Cyproterone Acetate:

Cyproterone acetate is used to reduce strong sexual drive in men, and to treat hypersexuality. It is also prescribed to treat androgenetic alopecia in women. Cyproterone acetate exerts its effects by prohibiting the binding between dihydrotestosterone and its receptors. Cyproterone acetate is not available in the United States and it is considered one of the last options for women's hair loss treatment because of its potential toxicity and its long-term side effects.

Estrogen/Progesterone:

Also known as hormonal replacement therapy, and is usually prescribed at menopause. Estrogen and progesterone pills and creams are probably considered the most common systemic form for androgenetic alopecia treatment for women at menopause or in other cases that cause estrogen and/or progesterone hormone deficiency.

Oral Contraceptives:

Given that oral contraceptives reduce ovarian androgen production, they can be used for women's androgenetic alopecia treatment. However, you should keep in mind that the same cautions should be followed whether a woman is taking contraceptives for birth control only or for women's hair loss treatment.

For example, women who smoke, are over 35 years, and taking contraceptive are considered more vulnerable to blood clotting and other serious issues. You should carefully discuss your medical history and lifestyle with your doctor. Contraceptives come in various hormonal combinations, and the doctor can determine the one appropriate for your specific needs, and he may change the contraceptives if needed to adapt to this combination physically and emotionally.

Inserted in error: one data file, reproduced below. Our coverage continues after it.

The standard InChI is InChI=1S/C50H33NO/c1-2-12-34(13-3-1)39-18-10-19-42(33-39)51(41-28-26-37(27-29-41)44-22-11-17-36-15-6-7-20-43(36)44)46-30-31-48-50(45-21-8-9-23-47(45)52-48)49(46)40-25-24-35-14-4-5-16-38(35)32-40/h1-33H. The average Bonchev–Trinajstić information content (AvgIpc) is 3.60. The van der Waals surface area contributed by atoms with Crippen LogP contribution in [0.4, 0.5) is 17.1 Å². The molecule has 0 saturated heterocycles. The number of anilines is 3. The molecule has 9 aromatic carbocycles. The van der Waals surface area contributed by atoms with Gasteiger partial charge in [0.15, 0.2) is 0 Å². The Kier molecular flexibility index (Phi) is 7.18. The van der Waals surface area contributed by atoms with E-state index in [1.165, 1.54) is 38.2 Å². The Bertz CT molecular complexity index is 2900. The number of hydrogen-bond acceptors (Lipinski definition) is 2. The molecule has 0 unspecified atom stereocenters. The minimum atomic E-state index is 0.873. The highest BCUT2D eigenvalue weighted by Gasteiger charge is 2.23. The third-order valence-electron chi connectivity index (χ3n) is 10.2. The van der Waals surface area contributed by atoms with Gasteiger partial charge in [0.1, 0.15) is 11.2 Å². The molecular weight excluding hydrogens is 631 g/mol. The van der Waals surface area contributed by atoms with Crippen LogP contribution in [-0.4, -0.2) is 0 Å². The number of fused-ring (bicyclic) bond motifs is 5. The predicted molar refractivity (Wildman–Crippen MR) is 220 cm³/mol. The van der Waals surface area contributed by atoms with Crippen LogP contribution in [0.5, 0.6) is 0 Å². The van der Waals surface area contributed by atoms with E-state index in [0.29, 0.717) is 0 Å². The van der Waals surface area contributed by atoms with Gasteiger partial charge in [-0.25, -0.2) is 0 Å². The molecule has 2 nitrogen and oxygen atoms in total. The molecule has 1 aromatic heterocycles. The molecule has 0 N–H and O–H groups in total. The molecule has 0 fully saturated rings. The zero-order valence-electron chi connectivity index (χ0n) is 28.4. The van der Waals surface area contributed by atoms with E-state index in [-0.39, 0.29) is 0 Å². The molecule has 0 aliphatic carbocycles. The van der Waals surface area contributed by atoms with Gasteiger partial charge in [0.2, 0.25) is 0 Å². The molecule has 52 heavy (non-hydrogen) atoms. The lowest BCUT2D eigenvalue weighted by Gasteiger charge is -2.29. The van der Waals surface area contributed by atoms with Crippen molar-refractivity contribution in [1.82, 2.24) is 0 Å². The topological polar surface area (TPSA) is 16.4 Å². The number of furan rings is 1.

Ketoconazole:

Ketoconazole is available as prescription topical treatment, it is currently used as antifungal to treat fungal infections. It also has antiadrogenic effects, and may reduce testosterone production and other androgens from the adrenal gland and genital organs in males and females (ovaries for women). Therefore, it can be used to help treating hair loss. Nizoral shampoo contains 2% ketoconazole, and it's prescribed not only for head scalp conditions treatment, but also as a combination with other medications to treat hair loss. There is 1% concentration product available now over-the-counter, however it may not be as effective as the 2% concentration formulation. The product has no serious side effects.

Finasteride:

Finasteride inhibits 5-alpha reductase, inhibiting dihydrotestosterone that causes harm to prostate, and kills hair follicles.
It was first sold under the brand name Proscar as 5 mg tablets. In 1998, the first 1 mg product was introduced to the market under the brand name Propecia, as the first FDA approved medication in the form of tablets for men's hair loss.
It is very effective for most men in preventing hair loss as well as helping it grow back. It can be effective for some women; however, women should not take it in case of pregnancy, and they should not get pregnant when they're taking the medication because it increases the risk of congenital defects in male fetus. Less than 2% of men have temporary sexual side effects including erection and sexual drive problems, whereas women do not have these side effects.

Cyproterone Acetate with Ethinylestradiol:

It is sold under the brand name Diane 35 and Diane 50; this treatment is prescribed in Europe to treat androgenetic alopecia in women. This medication works by blocking some effects of the male hormones that women commonly have.

Although this medication can stop hair loss and help in the regrowth of hair in about one year, it should be used continually to keep hair regrowth and prevent hair loss. Potential side effects include gynecomastia, headache, and decreased sexual drive. It has one positive side effect as it helps preventing osteoporosis. The medication is a combination of cyproterone and estradiol, which is estrogen hormone. The medication is as effective as spironolactone, if it wasn't more even more effective. This medication is currently not available in the United States.